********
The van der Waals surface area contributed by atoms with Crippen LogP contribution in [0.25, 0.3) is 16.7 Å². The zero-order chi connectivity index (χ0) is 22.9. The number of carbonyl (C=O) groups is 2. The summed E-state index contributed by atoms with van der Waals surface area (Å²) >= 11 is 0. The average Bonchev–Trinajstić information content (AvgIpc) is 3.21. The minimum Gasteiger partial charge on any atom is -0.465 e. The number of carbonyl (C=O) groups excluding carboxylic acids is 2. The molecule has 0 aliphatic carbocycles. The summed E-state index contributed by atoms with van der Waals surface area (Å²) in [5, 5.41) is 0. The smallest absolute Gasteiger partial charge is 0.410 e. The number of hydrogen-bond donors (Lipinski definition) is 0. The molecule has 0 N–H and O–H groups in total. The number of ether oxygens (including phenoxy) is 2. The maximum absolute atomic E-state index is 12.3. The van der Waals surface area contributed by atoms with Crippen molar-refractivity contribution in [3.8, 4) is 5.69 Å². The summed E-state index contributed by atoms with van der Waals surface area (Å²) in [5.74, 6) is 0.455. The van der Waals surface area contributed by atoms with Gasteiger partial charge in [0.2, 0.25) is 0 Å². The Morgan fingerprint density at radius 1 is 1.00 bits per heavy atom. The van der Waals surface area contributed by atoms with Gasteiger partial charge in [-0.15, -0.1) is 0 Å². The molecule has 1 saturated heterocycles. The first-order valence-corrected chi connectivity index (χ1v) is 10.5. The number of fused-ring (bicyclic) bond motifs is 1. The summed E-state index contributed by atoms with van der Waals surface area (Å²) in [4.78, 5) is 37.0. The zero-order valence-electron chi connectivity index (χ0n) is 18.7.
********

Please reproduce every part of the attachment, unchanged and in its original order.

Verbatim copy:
The van der Waals surface area contributed by atoms with Crippen LogP contribution in [0.25, 0.3) is 16.7 Å². The zero-order chi connectivity index (χ0) is 22.9. The number of carbonyl (C=O) groups is 2. The summed E-state index contributed by atoms with van der Waals surface area (Å²) >= 11 is 0. The average Bonchev–Trinajstić information content (AvgIpc) is 3.21. The minimum Gasteiger partial charge on any atom is -0.465 e. The number of carbonyl (C=O) groups excluding carboxylic acids is 2. The molecule has 0 aliphatic carbocycles. The summed E-state index contributed by atoms with van der Waals surface area (Å²) in [5, 5.41) is 0. The smallest absolute Gasteiger partial charge is 0.410 e. The number of hydrogen-bond donors (Lipinski definition) is 0. The molecule has 0 N–H and O–H groups in total. The number of ether oxygens (including phenoxy) is 2. The maximum absolute atomic E-state index is 12.3. The van der Waals surface area contributed by atoms with Crippen molar-refractivity contribution in [3.8, 4) is 5.69 Å². The summed E-state index contributed by atoms with van der Waals surface area (Å²) in [5.74, 6) is 0.455. The van der Waals surface area contributed by atoms with Gasteiger partial charge in [0.2, 0.25) is 0 Å². The Morgan fingerprint density at radius 1 is 1.00 bits per heavy atom. The van der Waals surface area contributed by atoms with Gasteiger partial charge in [-0.15, -0.1) is 0 Å². The molecule has 1 saturated heterocycles. The first-order valence-corrected chi connectivity index (χ1v) is 10.5. The number of fused-ring (bicyclic) bond motifs is 1. The summed E-state index contributed by atoms with van der Waals surface area (Å²) in [4.78, 5) is 37.0. The zero-order valence-electron chi connectivity index (χ0n) is 18.7.